TV and personal media

Personal media

Citizens’ media

‘Wedia’

Exploding TV

There are a lot of terms floating around the internet, blogs in particular, for defining the new new media (not a typo) landscape. Blogs, Wikis, Podcasts, BitTorrent – they all add a uniquely indie flavor to how people now create and use media. A fan site is now just as important as the official website if you’re a television of movie producer. Personal or fan-initiated conversations are the best way to create buzz, sustain popularity and monitor user/viewer involvement.

There are two large, interesting stories today about the intersection of the ‘new new media’ and television that I wanted to share. The first comes from BuzzMachine’s Jeff Jarvis. The piece is a 107-slide PowerPoint on ‘Media 2.0’ or ‘Micromedia’ by Bubble Generations’ Umair Haque. Two new terms for ‘new new media’ and a very substantial, if long, read. The jist: microchunks of information – news, entertainment, whatever – flips the paradigm of mass media, blockbuster-driven marketing and distribution. Duh.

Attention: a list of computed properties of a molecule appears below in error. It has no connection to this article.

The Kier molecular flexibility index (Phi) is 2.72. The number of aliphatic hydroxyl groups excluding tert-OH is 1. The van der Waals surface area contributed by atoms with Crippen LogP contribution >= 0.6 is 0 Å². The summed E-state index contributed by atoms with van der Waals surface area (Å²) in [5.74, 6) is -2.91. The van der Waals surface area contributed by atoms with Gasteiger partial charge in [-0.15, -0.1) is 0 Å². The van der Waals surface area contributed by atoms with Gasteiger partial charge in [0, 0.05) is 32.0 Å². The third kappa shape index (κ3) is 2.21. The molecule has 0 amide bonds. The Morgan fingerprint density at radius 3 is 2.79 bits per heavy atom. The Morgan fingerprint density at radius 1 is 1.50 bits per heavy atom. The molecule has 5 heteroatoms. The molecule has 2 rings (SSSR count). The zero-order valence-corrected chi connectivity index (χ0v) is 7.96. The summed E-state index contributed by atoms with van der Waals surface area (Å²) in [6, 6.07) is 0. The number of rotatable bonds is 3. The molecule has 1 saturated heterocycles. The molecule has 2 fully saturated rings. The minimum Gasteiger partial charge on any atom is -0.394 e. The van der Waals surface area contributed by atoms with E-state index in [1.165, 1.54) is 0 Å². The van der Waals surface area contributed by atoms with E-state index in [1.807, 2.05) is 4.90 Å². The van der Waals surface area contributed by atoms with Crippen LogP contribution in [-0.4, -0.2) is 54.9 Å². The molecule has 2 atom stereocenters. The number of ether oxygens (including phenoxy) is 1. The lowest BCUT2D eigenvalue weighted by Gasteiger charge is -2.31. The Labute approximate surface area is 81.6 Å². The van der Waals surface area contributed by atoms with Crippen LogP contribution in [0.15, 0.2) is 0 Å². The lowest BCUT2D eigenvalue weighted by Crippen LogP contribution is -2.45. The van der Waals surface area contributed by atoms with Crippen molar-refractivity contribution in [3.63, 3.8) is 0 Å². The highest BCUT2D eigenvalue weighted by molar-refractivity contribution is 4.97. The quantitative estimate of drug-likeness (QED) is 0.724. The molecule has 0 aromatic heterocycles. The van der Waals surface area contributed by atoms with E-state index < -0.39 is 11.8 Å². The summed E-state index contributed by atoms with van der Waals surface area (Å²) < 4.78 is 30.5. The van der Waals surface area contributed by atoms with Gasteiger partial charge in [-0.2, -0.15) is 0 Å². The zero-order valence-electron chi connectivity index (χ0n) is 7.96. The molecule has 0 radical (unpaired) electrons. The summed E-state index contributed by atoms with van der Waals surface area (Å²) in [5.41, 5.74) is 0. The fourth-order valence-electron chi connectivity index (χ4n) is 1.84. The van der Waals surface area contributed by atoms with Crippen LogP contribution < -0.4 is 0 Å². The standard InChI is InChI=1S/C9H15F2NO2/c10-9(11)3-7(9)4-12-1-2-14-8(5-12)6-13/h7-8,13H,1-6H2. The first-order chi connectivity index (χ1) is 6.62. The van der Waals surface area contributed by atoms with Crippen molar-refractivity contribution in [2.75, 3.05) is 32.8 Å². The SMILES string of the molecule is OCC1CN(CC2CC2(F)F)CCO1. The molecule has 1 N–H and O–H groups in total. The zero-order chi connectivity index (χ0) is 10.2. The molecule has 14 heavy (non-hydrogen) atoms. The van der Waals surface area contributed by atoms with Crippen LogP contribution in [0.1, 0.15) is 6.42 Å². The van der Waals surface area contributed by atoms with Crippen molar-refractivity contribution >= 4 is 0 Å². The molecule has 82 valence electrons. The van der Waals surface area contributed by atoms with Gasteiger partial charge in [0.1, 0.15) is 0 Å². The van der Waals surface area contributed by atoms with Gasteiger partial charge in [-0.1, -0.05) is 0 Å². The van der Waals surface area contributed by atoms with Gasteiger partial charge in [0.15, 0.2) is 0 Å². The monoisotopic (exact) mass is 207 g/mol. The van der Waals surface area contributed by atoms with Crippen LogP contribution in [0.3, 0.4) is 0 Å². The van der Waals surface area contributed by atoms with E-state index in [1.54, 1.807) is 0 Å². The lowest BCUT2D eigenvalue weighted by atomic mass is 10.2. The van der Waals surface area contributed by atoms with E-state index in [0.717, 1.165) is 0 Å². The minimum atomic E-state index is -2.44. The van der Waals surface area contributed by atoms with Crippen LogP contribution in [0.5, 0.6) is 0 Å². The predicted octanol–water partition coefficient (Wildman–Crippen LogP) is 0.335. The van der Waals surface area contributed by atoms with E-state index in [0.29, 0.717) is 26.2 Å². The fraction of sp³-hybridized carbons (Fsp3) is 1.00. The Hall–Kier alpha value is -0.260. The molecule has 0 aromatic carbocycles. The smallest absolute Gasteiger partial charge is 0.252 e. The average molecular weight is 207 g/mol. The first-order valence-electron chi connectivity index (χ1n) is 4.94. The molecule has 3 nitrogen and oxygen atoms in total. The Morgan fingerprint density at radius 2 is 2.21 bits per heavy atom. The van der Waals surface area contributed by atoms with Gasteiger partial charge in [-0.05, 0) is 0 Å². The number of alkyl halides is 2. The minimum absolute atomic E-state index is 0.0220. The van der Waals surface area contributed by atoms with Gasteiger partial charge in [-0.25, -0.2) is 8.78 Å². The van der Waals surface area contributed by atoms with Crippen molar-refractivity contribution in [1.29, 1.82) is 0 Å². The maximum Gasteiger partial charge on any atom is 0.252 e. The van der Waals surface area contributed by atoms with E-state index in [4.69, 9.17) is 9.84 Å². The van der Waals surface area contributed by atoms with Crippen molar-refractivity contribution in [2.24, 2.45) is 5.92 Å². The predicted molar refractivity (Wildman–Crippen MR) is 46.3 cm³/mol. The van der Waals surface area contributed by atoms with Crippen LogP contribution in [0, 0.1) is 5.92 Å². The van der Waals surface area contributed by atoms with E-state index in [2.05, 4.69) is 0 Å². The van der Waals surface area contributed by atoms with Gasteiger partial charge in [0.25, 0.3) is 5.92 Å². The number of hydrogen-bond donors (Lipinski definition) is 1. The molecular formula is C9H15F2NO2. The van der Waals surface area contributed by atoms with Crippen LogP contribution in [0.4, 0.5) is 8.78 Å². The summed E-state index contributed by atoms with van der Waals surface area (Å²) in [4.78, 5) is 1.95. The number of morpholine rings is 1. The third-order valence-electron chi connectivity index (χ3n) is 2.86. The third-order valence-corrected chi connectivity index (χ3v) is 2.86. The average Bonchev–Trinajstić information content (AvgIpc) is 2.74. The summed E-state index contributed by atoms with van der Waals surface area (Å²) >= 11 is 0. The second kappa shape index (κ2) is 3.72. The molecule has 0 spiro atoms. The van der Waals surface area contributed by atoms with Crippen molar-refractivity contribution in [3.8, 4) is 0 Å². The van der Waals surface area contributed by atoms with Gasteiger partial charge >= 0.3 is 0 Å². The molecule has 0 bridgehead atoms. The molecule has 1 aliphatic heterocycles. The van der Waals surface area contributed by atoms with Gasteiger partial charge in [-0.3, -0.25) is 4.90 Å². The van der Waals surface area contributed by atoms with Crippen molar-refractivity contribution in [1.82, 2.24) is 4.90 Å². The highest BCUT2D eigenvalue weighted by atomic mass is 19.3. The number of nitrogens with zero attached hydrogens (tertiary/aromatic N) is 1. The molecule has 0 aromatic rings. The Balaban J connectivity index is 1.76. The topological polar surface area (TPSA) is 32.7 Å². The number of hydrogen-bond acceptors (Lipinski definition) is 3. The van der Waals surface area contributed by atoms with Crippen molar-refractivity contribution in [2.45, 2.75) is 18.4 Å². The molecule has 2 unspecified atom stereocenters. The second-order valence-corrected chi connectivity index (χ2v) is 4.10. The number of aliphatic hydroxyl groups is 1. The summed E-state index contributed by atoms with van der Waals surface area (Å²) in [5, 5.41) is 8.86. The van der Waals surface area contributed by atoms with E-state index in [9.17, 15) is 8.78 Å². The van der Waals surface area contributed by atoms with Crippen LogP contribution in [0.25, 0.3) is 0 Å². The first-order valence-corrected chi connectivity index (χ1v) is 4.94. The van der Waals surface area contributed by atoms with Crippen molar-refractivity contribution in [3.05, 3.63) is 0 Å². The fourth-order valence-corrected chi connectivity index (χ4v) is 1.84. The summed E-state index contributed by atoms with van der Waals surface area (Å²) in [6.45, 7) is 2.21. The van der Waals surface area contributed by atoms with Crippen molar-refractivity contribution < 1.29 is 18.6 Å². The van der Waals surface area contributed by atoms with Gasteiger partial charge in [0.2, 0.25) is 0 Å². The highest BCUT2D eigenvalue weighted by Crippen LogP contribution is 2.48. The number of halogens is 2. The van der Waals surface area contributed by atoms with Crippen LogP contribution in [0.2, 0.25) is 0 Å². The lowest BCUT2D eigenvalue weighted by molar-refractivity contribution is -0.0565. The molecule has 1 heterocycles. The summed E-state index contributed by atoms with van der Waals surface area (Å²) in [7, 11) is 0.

The second story comes from Ed Cone. The Terry Heaton article he references discusses Television specifically and urges local TV affiliates to embrace ‘personal media’. Using Movable Type as an example he shows how small broadcasters and larger affiliates can stop spending big bucks to let third parties rn their websites. A compelling argument simply made.

Both authors make excellent cases for everyone, from the boardroom to the mailroom, participating in ‘new new media’. The 21st century is going to be about all these individuals and their unique voices. The software and the infrastructure puts up little to no barrier to entry into this space, so sitting on the sidelines seems like a pretty stupid choice. Is your company (or more importantly, network) blogging, podcasting, figuring out what video content to release on BitTorrent? They should be.

UPDATE: TV Squad points to a Long Tail discussion of television. Chris Anderson makes a good argument for more and generally shorter show lengths to dominate in the future. Goodbye half-hour comedies? It’s already happened.

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